RELIABLE Contractors claim that workers’ comp coverage is easier to handle because of SAIF.

The conflict has pitted the Associated General Contractors’ Oregon-Columbia chapter and other supporters of the fund against Liberty Northwest, a member of Liberty Mutual Group, Boston, one of the biggest writers of construction-related policies. Portland, Ore.-based Liberty Northwest wrote workers’ compensation insurance for state AGC members until the State Accident Insurance Fund (SAIF) replaced it 15 years ago. SAIF can discount rates partly because of a federal tax exemption. But Oregon voters will decide in November whether to sell SAIF’s assets and put it out of business.

Liberty Northwest, which was founded by former SAIF workers in 1983 and now has $110 million in premiums, about 12% of Oregon’s workers’ comp market, has chafed against SAIF for years.

Until 1989, SAIF operated as an insurer of last resort. But in 1990, after years of soaring workers’ comp premiums, legislators converted the fund to a public corporation. As the assigned risk pool roughly tripled to its present level of about 11,000 employers, SAIF focused on bigger companies with better practices.

SAIF says stability in workers’ comp rates that began in the 1990s is a sign of its success. The fund continues to insure many small employers whose premiums would go through the roof, or whose coverage would be otherwise unavailable. "We have a lot of 10-person firms that are high risk," says Jessica H. Adamson, state AGC chapter legislative affairs manager. "Without SAIF, they wouldn’t be able to get insurance."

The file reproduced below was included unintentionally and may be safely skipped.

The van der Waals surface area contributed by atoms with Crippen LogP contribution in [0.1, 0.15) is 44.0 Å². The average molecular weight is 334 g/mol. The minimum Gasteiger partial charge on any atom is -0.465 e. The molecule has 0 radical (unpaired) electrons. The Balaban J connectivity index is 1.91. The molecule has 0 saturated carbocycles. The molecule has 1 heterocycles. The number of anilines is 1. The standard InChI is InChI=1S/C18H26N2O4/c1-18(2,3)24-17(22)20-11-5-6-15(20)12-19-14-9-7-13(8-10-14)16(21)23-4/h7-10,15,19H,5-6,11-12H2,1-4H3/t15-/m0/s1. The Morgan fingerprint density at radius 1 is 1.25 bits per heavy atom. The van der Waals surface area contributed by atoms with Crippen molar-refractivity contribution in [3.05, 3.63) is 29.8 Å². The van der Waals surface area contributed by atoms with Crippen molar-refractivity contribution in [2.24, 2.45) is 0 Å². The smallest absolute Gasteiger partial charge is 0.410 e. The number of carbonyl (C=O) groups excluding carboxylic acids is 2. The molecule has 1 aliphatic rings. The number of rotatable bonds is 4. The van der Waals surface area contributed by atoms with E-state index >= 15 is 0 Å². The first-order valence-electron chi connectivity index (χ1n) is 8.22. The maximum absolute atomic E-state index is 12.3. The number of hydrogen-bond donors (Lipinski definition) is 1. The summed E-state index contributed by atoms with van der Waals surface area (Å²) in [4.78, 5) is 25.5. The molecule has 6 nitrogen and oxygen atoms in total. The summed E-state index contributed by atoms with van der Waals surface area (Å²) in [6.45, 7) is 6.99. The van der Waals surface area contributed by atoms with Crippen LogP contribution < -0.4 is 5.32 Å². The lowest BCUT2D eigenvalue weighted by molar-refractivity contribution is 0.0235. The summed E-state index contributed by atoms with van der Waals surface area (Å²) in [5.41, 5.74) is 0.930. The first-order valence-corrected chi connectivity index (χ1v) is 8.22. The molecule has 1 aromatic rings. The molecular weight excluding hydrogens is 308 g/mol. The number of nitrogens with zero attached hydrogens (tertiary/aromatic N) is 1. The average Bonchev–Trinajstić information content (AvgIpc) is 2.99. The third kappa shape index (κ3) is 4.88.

Liberty Northwest says the decline in workers’ comp increases resulted from reforms enacted by state lawmakers that emphasized safety and cut litigation. Liberty Northwest CEO Tony Ferronato claims that SAIF’s federal tax exemption helps it to use "predatory pricing." The fund also pours money back into AGC and another local group, Associated Oregon Industries, he says. In 2004, SAIF will reimburse AGC $1.33 million for safety consulting, including use of vehicles and offices, according to AGC data.

WELL-CONNECTED Former Oregon Gov. Neil Goldschmidt’s consulting firm took in hefty fees from the State Accident Insurance Fund.

A series of embarrassing revelations about SAIF in the last year created an opening for Liberty Northwest, allowing the firm to seek enough petitions to place a ballot measure abolishing SAIF. A consulting firm owned by former Oregon Gov. Neil Goldschmidt collected nearly $1 million in consulting fees from SAIF from 1998 to 2003. The fund’s two top executives resigned in the past year amid questions about management practices.

AGC executives say SAIF’s management mistakes don’t justify its destruction and can be corrected through reforms. Liberty Northwest "has worked for years to get market share by wooing" politicians and more recently resorting to a petition drive, claims Adamson.

Oregonians for Accountability, which pushed the petition drive, has run ads lately accusing SAIF of abandoning small employers, accumulating big profits and inappropriately denying claims. Liberty Northwest is a founder and main source of funds for the group. SAIF’s supporters complained to state officials that the ads violated rules against deceptive advertising.

But the question is whether the private sector alone will offer Oregon workers and employers anything better than SAIF does now.

(Photos courtesy of AGC Oregon-Columbia Chapter)

nasty fight over whether to privatize Oregon’s state-assisted workers’ compensation fund has all the elements of a tooth-and-nail political campaign, including revelations of spending abuses and high-priced media blitzes.